How long will my therapy take?
I've heard individuals share that they are concerned about starting therapy because there's a notion that once you start therapy, you will be on the couch forever. If you should decide to go to therapy, for any reason, it does not mean that you are becoming a "shrink-goer" for life. You always have the choice to end therapy at any point in time. Some attend for one session, three sessions, a few months or a few years.
There has been some research on "single session" shifts. For example, according to a study published in 2006 by the Journal of Consulting and Clinical Psychology, 88 percent of those attending therapy expressed improvement even after one session. In 2001 the Journal of Counseling Psychology proved that clients rated emotional relief from attending 7-10 sessions. Now, for some, short term treatment is enough and for others, achieving their treatment goals will require attending significantly more sessions than a few.
To help you feel more clear on the next steps in seeking therapy, read on.
3 pointers that will impact the length of treatment:
1. Collaboration between therapist and client.
Many times a client will call and say "I heard you're the best, or you came highly recommended, can I book a session with you." To which I often say, "You need the best therapist for you. We can explore if we are a good fit for one another, as that will be the first step." It's important to choose a therapist with proper skill set for your needs, AND for the therapist and you to get along. If you're working with someone you don't jive well with, your therapy will keep stalling and you won't get towards your goals. So be mindful and take your time in choosing the right fit therapist for you (Luborsky, 1976).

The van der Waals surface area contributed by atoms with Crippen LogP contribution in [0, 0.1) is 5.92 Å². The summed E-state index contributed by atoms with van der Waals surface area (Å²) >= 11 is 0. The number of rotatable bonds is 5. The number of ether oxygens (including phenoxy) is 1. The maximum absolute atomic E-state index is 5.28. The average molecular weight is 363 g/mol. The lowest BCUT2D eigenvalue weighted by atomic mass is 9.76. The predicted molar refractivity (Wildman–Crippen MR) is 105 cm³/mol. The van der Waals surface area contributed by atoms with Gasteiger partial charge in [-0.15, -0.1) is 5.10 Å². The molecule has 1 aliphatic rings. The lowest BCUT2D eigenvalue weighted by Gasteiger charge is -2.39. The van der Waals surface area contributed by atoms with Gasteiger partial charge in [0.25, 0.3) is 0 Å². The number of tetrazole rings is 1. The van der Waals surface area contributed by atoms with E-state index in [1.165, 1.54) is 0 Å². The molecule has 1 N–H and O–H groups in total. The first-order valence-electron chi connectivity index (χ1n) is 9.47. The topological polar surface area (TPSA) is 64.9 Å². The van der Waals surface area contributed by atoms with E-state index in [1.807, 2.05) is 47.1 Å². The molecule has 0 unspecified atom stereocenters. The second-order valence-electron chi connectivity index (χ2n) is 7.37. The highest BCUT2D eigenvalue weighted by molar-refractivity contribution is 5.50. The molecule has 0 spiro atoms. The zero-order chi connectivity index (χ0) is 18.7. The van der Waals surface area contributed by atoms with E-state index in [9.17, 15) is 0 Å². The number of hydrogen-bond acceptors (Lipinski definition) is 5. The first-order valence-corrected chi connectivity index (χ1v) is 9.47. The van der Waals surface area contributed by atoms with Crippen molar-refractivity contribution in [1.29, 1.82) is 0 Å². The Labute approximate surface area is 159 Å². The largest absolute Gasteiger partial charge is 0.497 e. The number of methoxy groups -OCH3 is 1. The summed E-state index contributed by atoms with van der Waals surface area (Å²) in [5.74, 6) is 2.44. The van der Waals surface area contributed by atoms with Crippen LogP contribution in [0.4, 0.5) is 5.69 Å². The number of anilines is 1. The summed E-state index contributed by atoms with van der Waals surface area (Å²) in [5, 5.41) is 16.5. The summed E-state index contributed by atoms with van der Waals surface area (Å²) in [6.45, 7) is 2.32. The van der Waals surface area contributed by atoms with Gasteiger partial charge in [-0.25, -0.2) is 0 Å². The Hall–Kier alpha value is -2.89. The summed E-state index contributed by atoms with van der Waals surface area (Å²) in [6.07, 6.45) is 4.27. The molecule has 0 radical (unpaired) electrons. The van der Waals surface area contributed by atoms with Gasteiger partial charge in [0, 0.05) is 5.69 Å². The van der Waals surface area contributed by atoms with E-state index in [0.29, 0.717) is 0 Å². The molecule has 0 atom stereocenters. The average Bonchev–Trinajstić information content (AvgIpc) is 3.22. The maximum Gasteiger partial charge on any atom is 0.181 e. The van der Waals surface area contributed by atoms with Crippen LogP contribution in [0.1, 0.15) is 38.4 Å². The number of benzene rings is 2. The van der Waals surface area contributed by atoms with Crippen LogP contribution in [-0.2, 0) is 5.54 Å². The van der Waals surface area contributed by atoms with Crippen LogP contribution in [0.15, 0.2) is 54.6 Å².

Therapy isn't like a science project. The healing happens within the context of the relationship, so choosing a therapist you can build trust with will impact your treatment. Building an alliance and having a strong collaborative relationship have been proven to impact the success and outcomes of treatment (e.g., Ardito & Rabellino, 2011). In your therapy, both you and your therapist will be working hard at the goal of getting you feeling better. Your therapy will move you at a steady and healthy pace when you're both genuinely engaged in this collaborative work.
2. Treatment needs
Some issues are simpler to identify, address and treat, and yet other complex issues may take anywhere from 6 months to a number of years. For example, processing a recent break up, getting "unstuck", resolving interpersonal conflict or making a big decision can be acquired through shorter term support, and insight, goal-focused work that can can take as short as a few sessions to a few months.
However, if you have history of abuse, neglect or have experienced betrayal, the healing process may take longer for you to experience lasting shifts and relief you seek. This is also true for more severe mental health diagnoses that respond best to ongoing, consistent treatment (Gabbard, Litowitz & Williams, 2012).
3. Your willingness and motivation